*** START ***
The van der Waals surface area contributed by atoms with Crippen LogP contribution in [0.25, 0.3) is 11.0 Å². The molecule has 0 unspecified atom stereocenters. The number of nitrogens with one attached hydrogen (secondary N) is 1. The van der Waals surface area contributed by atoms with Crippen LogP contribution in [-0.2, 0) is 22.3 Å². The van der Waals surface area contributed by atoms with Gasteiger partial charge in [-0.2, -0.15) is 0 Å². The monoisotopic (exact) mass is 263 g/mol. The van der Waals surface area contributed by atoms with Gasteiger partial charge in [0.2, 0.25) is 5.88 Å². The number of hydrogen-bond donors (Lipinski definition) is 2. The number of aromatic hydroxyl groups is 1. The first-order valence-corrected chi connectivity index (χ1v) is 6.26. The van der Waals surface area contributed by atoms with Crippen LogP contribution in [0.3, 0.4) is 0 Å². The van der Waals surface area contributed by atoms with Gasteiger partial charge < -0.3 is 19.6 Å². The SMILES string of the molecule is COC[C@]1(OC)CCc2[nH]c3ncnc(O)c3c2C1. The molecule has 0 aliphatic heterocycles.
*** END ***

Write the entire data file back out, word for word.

The van der Waals surface area contributed by atoms with Crippen LogP contribution in [0.25, 0.3) is 11.0 Å². The molecule has 0 unspecified atom stereocenters. The number of nitrogens with one attached hydrogen (secondary N) is 1. The van der Waals surface area contributed by atoms with Crippen LogP contribution in [-0.2, 0) is 22.3 Å². The van der Waals surface area contributed by atoms with Gasteiger partial charge in [-0.2, -0.15) is 0 Å². The monoisotopic (exact) mass is 263 g/mol. The van der Waals surface area contributed by atoms with Gasteiger partial charge in [0.2, 0.25) is 5.88 Å². The number of hydrogen-bond donors (Lipinski definition) is 2. The number of aromatic hydroxyl groups is 1. The first-order valence-corrected chi connectivity index (χ1v) is 6.26. The van der Waals surface area contributed by atoms with Crippen LogP contribution in [0.3, 0.4) is 0 Å². The van der Waals surface area contributed by atoms with Gasteiger partial charge < -0.3 is 19.6 Å². The SMILES string of the molecule is COC[C@]1(OC)CCc2[nH]c3ncnc(O)c3c2C1. The molecule has 0 aliphatic heterocycles.